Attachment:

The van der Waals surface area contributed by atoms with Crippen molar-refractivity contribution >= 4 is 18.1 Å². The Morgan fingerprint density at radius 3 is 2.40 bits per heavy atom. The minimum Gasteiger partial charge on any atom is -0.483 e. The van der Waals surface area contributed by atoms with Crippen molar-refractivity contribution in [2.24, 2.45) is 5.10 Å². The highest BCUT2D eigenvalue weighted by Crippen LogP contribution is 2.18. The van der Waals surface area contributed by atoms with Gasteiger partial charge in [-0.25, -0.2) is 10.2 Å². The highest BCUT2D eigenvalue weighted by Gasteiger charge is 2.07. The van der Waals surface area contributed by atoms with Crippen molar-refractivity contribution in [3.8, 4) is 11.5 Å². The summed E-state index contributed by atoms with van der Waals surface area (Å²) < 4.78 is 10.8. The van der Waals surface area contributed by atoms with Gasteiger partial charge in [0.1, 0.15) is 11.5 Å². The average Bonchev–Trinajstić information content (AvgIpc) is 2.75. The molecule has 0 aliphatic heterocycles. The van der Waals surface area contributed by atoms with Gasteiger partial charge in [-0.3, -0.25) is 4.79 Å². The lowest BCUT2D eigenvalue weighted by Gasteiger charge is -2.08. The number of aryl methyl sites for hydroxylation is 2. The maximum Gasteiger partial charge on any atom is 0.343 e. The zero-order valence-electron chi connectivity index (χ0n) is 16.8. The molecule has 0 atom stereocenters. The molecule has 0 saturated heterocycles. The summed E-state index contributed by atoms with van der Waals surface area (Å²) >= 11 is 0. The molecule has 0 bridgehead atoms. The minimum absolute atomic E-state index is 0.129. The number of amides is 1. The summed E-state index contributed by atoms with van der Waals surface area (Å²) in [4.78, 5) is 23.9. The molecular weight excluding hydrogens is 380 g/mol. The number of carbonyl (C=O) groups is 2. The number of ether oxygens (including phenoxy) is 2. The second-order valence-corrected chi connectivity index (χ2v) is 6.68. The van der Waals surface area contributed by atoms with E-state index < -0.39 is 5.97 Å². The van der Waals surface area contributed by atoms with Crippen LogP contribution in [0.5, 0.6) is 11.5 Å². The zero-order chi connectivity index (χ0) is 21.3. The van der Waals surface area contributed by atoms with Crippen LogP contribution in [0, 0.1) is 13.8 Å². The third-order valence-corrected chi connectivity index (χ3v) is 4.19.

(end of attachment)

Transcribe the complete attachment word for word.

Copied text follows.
The van der Waals surface area contributed by atoms with Crippen molar-refractivity contribution >= 4 is 18.1 Å². The Morgan fingerprint density at radius 3 is 2.40 bits per heavy atom. The minimum Gasteiger partial charge on any atom is -0.483 e. The van der Waals surface area contributed by atoms with Crippen molar-refractivity contribution in [2.24, 2.45) is 5.10 Å². The highest BCUT2D eigenvalue weighted by Crippen LogP contribution is 2.18. The van der Waals surface area contributed by atoms with Gasteiger partial charge in [-0.25, -0.2) is 10.2 Å². The highest BCUT2D eigenvalue weighted by Gasteiger charge is 2.07. The van der Waals surface area contributed by atoms with Crippen molar-refractivity contribution in [3.8, 4) is 11.5 Å². The summed E-state index contributed by atoms with van der Waals surface area (Å²) < 4.78 is 10.8. The van der Waals surface area contributed by atoms with Gasteiger partial charge in [0.1, 0.15) is 11.5 Å². The average Bonchev–Trinajstić information content (AvgIpc) is 2.75. The molecule has 0 aliphatic heterocycles. The van der Waals surface area contributed by atoms with Gasteiger partial charge in [-0.3, -0.25) is 4.79 Å². The lowest BCUT2D eigenvalue weighted by Gasteiger charge is -2.08. The number of aryl methyl sites for hydroxylation is 2. The maximum Gasteiger partial charge on any atom is 0.343 e. The zero-order valence-electron chi connectivity index (χ0n) is 16.8. The molecule has 0 atom stereocenters. The molecule has 0 saturated heterocycles. The summed E-state index contributed by atoms with van der Waals surface area (Å²) >= 11 is 0. The molecule has 0 bridgehead atoms. The minimum absolute atomic E-state index is 0.129. The number of amides is 1. The summed E-state index contributed by atoms with van der Waals surface area (Å²) in [4.78, 5) is 23.9. The molecular weight excluding hydrogens is 380 g/mol. The number of carbonyl (C=O) groups is 2. The number of ether oxygens (including phenoxy) is 2. The second-order valence-corrected chi connectivity index (χ2v) is 6.68. The van der Waals surface area contributed by atoms with E-state index < -0.39 is 5.97 Å². The van der Waals surface area contributed by atoms with Crippen LogP contribution in [0.5, 0.6) is 11.5 Å². The zero-order chi connectivity index (χ0) is 21.3. The van der Waals surface area contributed by atoms with Crippen LogP contribution in [0, 0.1) is 13.8 Å². The third-order valence-corrected chi connectivity index (χ3v) is 4.19.